Viviette Applewhite in 2019

Few people find fame at age 93, but that’s just what Viviette Applewhite did. In 2012, she became the lead plaintiff in what turned out to be a successful lawsuit challenging a voter photo identification law enacted by the Commonwealth of Pennsylvania that could have, by our analysis, disenfranchised over 100,000 of duly registered voters. Viviette, who turned 100 in May, passed on December 30, and today we remember her with respect and affection.

The first time I asked Viviette why voting was important to her, she replied bluntly, “because it gives me the right to complain.” During the civil rights era, she traveled to attend several services given by a young minister named Martin Luther King, Jr. She even joined him once for a march in Macon, Georgia, to promote voting rights.

Born in 1919 in Philadelphia’s Germantown neighborhood, Viviette had voted in nearly every presidential election since first casting a ballot for FDR in 1940. Pennsylvania’s voter ID law jeopardized her lifelong commitment to one of our most precious civil liberties.

Applewhite, et al., v. Commonwealth of Pennsylvania helped wake people to the reality that not every voter has or can get a government-issued photo ID. Viviette’s tale was particularly complicated, but the disenfranchisement she would have suffered was all too commonplace.

Pennsylvania’s 2012 law required one of very few types of photo identification. In reality, unless you had a driver’s license or non-driver state ID, you likely didn’t have the ID required to vote. Ludicrously, even a veterans’ picture ID, issued by the U.S. Department of Veterans Affairs, didn’t suffice.

To get a state-issued ID in the post-9/11 security-enhanced world, you needed an original birth certificate and social security card, and the names had to match perfectly. Women were disproportionately affected by this requirement because they more often changed names with marriage. In that case, they also needed an original marriage certificate.

African-Americans, especially those born in the South, were also severely affected. Especially during the Jim Crow era, many Black people weren’t born in hospitals, and if they were, most hospitals did not prioritize keeping birth records for them. Viviette and her nine fellow plaintiffs in the lawsuit were representative of people without the required IDs who would have a difficult, if not impossible, time obtaining the needed ID.

Viviette Applewhite in 2012

Viviette’s birth name was Viviette Virene Brooks. After a short-lived marriage at an early age, Viviette vowed never to wed again. But she spent more than two decades with the love of her life, John Applewhite. A sharecropper’s son from Mississippi, John’s father decided to ensure Viviette’s family inheritance by adopting her. At the time, she took the name Applewhite. She secured a social security card bearing that name.

Viviette never drove, so she had no need for a driver’s license. After her purse, containing both her birth certificate and social security card, was snatched she began a quest to obtain replacement documents and to get a state-issued non-driver photo ID card.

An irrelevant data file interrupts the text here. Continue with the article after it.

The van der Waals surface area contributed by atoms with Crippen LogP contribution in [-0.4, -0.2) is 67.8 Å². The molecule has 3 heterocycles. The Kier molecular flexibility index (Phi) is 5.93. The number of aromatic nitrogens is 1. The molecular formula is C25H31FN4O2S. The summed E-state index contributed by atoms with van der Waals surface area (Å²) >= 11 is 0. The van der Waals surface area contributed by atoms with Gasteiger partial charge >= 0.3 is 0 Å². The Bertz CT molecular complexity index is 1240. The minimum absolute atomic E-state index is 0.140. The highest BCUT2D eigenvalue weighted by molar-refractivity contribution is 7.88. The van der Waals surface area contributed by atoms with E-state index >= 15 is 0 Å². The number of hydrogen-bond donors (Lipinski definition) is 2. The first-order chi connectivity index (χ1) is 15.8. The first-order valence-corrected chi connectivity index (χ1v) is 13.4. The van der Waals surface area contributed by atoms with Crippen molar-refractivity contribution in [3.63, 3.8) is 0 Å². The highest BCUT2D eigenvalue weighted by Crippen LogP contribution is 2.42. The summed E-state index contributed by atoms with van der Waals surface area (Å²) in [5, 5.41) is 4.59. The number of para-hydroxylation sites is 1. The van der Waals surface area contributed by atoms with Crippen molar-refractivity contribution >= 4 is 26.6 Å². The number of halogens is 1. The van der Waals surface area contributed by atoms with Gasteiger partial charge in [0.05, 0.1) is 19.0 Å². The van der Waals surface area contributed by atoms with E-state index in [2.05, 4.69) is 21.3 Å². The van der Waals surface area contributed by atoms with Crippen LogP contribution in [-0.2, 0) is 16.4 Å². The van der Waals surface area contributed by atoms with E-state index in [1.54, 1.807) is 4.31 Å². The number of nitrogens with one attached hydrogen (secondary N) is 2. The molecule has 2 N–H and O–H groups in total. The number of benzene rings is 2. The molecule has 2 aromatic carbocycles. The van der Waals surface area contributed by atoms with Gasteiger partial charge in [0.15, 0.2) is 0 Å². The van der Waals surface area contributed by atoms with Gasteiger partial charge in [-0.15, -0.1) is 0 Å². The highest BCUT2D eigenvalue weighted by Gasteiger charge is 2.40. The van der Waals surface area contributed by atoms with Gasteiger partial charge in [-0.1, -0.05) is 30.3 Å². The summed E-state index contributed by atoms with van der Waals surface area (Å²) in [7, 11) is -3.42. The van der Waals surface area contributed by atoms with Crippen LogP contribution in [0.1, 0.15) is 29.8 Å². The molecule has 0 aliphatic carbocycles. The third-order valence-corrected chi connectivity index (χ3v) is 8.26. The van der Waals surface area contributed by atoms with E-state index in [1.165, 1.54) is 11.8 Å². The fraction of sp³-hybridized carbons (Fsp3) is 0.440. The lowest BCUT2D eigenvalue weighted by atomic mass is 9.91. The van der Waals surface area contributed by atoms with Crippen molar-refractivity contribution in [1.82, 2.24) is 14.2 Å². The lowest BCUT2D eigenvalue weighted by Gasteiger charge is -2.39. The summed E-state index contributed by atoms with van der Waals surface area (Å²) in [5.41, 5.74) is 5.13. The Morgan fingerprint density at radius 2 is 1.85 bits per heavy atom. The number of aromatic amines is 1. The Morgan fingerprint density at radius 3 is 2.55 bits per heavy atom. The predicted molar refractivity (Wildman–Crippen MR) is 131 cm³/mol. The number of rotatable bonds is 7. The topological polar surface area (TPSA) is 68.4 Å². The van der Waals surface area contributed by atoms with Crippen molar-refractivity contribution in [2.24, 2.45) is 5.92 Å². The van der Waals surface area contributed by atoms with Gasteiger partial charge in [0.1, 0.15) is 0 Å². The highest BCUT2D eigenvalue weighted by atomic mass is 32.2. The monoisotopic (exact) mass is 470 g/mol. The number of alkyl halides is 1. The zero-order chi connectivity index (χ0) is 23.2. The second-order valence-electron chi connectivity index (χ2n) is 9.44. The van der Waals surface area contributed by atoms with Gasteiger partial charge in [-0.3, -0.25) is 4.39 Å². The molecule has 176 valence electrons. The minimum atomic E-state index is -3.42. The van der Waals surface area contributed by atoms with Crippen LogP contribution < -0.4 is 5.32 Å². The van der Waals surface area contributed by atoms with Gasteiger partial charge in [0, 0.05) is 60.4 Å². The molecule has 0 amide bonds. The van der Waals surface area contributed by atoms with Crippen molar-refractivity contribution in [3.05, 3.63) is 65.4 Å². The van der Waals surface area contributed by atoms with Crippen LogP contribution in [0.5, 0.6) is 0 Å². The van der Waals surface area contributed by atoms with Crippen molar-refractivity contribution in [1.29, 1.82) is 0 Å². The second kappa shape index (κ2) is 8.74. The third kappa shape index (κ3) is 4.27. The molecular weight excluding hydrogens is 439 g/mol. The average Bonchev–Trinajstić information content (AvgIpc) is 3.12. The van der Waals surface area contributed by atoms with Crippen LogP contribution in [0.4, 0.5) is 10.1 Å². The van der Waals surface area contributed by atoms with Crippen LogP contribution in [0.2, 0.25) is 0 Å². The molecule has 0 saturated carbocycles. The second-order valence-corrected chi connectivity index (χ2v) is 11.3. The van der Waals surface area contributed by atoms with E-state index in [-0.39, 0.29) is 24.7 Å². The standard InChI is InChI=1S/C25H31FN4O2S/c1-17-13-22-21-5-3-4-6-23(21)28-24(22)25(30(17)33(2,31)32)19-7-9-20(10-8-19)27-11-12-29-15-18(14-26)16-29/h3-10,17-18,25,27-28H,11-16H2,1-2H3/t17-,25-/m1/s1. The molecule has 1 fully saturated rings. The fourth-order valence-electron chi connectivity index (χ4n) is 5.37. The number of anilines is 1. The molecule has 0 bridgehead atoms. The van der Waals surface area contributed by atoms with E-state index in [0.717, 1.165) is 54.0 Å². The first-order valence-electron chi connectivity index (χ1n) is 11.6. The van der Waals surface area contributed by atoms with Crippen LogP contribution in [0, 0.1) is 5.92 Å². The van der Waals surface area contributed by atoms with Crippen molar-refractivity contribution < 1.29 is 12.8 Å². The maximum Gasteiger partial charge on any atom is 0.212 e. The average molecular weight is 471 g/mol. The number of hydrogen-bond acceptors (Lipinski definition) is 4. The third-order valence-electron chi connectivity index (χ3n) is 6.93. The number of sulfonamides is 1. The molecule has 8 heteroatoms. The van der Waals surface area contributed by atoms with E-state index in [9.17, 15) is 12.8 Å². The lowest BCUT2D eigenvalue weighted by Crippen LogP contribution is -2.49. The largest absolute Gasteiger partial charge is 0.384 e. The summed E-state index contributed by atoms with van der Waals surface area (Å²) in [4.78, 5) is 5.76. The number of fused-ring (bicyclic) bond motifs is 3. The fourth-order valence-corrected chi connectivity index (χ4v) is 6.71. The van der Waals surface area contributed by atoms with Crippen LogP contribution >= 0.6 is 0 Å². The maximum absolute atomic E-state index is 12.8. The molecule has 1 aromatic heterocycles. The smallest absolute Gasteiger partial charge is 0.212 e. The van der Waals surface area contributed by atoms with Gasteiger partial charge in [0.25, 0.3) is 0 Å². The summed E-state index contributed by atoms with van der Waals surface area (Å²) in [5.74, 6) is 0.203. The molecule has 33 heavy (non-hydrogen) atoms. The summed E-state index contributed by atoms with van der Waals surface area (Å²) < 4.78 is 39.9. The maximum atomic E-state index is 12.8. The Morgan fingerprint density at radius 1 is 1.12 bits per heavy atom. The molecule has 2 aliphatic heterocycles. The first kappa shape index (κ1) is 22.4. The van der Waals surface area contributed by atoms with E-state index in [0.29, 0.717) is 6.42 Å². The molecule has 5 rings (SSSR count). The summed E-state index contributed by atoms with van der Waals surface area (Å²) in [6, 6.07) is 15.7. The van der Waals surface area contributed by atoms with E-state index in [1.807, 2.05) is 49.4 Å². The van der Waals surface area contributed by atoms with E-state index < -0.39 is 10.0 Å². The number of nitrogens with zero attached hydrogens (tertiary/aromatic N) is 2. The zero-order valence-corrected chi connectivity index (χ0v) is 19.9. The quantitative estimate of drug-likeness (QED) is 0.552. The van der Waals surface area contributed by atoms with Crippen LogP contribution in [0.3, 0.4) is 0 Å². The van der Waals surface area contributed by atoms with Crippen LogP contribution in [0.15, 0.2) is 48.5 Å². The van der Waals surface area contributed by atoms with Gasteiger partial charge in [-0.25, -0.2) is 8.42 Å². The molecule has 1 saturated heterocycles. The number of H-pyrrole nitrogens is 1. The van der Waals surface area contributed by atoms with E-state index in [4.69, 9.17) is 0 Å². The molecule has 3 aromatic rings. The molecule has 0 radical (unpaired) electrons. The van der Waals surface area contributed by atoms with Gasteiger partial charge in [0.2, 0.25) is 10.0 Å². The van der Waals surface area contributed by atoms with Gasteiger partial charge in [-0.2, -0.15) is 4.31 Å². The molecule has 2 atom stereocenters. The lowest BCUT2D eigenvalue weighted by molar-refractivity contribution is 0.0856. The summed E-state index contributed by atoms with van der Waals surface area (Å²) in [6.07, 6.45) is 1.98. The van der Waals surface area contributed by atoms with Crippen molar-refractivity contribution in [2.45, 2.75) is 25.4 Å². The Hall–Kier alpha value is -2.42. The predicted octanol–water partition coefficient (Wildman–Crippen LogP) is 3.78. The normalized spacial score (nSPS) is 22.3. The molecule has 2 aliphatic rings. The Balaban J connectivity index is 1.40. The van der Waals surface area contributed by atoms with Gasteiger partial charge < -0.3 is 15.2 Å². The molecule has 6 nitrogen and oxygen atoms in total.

By 2012, she had been trying for nearly five years. Even if she got her birth certificate, the name Viviette Brooks would not match her social security name of Viviette Applewhite. She still needed the Mississippi adoption record from the Jim Crow era. As expected, her lawyers never succeeded in tracking it down.

Thus, in 2012, Viviette’s only government-issued ID was a medicare card and a SEPTA bus pass, neither of which qualified her to vote under Pennsylvania’s new law.

Fortunately, the voter ID requirement was blocked by an emergency ruling from the Pennsylvania Supreme Court. Viviette and thousands of other people who unquestionably had the right to vote were able to do so in the 2012 November election. After two more years of litigation, Pennsylvania courts nailed the voter ID law coffin shut. Unfortunately, laws with similarly dire disenfranchisement consequences remain on the books in other states.

Viviette’s lawsuit helped to expose the lie undergirding not only Pennsylvania’s law but all voter ID laws, namely, that they are needed to combat rampant voter fraud. Through discovery in the lawsuit, we learned that Pennsylvania officials could not identify a single instance of in-person voter fraud. They even signed a document introduced into evidence admitting that they had no evidence of such fraud. Pennsylvania’s voter ID law was nothing more than an effort to systematically disenfranchise thousands of voters, disproportionately people of color and of lesser financial means.

Viviette Applewhite was bright, serious and feisty. She lived a hard, but full life. Viviette is survived by a daughter, five grandchildren, and at least nine great-grandchildren and four great-great-grandchildren. Pennsylvanians owe her a debt of gratitude for waging a courageous fight to defend our precious right to vote. On behalf of the ACLU of Pennsylvania, we mourn Viviette’s passing and extend our condolences to her family. She was a friend to the organization who will be missed but never forgotten.

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